I recently created Music Video Genome. It’s essentially Pandora for music videos (or a personalized MTV). Through the power of VHX’s new API, Last.fm and YouTube, it made it quite simple to accomplish.

This past weekend I participated in a video hackday. You get 24 hours to start and finish a video based project. At the end everyone demos their speed hack.

My project morphed several times over the course of the weekend, but the final result ended up being something I’m really enjoying.

I called it Genome because it’s not that simple to match music videos to real songs. Most music “videos” on YouTube are just a stupid static image. Granted not all songs have music videos, but it would be amazing if I could crowd-source the documentation of music videos to songs. If a song does not have an official music video, fans could make their own and have it bubble up as the official video.

Black Web Series!!!

An African City
Black and Sexy TV (YouTube and VHX)
Sexless (VHX)
Chef Julian (VHX)
Becoming Nia
That Guy
Hello Cupid
Close Friends
Dear Future Wife
Unwritten Rules
Everything I did wrong in my 20’s
(If you know more black web series please reblog with the names, thanks!)

I really enjoy creating alternate versions of the VHX.tv logo as identity exercises. I realized that this version I created with a single line translated perfectly into neon. I’ve also discovered that neon signs are relatively cheap to get produced! Desktop background sized version here. More versions coming!


SOUND CITY is like sitting in a room with your favorite legendary rock & roll artists, reminiscing about music, life, and the experience of recording at Sound City Studios. That happened to you too, right? Hey Tom Petty! What’s up Stevie Nicks?

We are so pumped to work with Foo Fighters frontman and certified chill guy Dave Grohl, who directed the film and serves as an awesome guide to the world of Sound City. Pre-order SOUND CITY now, directly from Dave, at a discounted price of $10 for access to instant rewards and exclusive clips. The full film will be released on February 1st, 2013. Rock.


VHX.tv founders reflect on rapid pace of technology & future of online video

Yesterday we debuted the second intallment of Unpakt’s “Innovators on the Move” series, catching entrepreneurs reflecting on the professional and physical moves they make as their companies grow.

In this video, Unpakt follows the Emmy-award winning duo behind online video platform VHX.tv as they hire their first team and move into their first offices. Co-founders Casey Pugh and Jamie Wilkinson (who previously helped build sites like Vimeo and produced internet favorite ‘Star Wars Uncut’) reflect on the rapid pace of technology and the doors that online video distribution can open for their users.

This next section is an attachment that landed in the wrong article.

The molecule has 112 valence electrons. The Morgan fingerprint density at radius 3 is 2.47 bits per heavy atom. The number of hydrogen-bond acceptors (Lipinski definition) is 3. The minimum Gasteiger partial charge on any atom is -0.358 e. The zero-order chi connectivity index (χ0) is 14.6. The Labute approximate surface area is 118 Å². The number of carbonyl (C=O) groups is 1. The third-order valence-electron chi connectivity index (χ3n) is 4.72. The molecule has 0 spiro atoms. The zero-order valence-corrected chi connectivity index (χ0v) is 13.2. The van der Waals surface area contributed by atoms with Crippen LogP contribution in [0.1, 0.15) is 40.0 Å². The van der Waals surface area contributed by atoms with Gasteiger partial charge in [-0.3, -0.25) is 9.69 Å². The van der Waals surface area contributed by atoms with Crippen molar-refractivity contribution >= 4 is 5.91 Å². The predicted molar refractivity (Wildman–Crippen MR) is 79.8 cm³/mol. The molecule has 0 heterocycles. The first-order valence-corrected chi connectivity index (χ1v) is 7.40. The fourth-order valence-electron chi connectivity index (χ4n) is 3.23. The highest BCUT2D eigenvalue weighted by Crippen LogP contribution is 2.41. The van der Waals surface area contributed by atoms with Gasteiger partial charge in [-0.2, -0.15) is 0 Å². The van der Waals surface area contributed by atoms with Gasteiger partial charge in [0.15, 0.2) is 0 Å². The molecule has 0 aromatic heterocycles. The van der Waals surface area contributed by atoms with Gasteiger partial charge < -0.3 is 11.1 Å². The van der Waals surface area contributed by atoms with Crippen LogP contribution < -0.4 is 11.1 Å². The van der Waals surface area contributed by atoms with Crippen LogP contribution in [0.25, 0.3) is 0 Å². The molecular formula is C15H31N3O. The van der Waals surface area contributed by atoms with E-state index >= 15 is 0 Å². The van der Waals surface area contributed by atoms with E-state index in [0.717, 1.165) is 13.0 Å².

As per Jamie’s advice, “smart people in a post industrial landscape… you don’t make them come to you, you go to where they are,” we travel to both his home in SF and to their NY headquarters. As an online tool that allows the user to seamlessly move anywhere across the country, Unpakt celebrates these co-founders ability to stay nimble and run their startup coast to coast.

Direct Distribution is Important for Artists, Audiences, Everyone

There’s a lot of talk about new ways of watching, streaming, funding, and everything else-ing video.   

Which is why we’re so excited to be VHX right now, working in this intersection of video content and technology. Artists are generating an amazing amount of great content. While there are options for distributing free and ad-supported videos, there are not great options for actually selling your work. We are making a platform to get artists’ work seen, loved, and paid for.

Direct distribution is creators selling directly to their fans.

Instead of using other people’s stores and marketplaces, artists can sell from their own websites. This model points to the kind of close relationship between audience and creator that both parties want - axing the middleman idea that has come to define old structures. We are part of a new developing ecosystem of distribution, offering better, more flexible options to help anyone sell their work to the people who want it.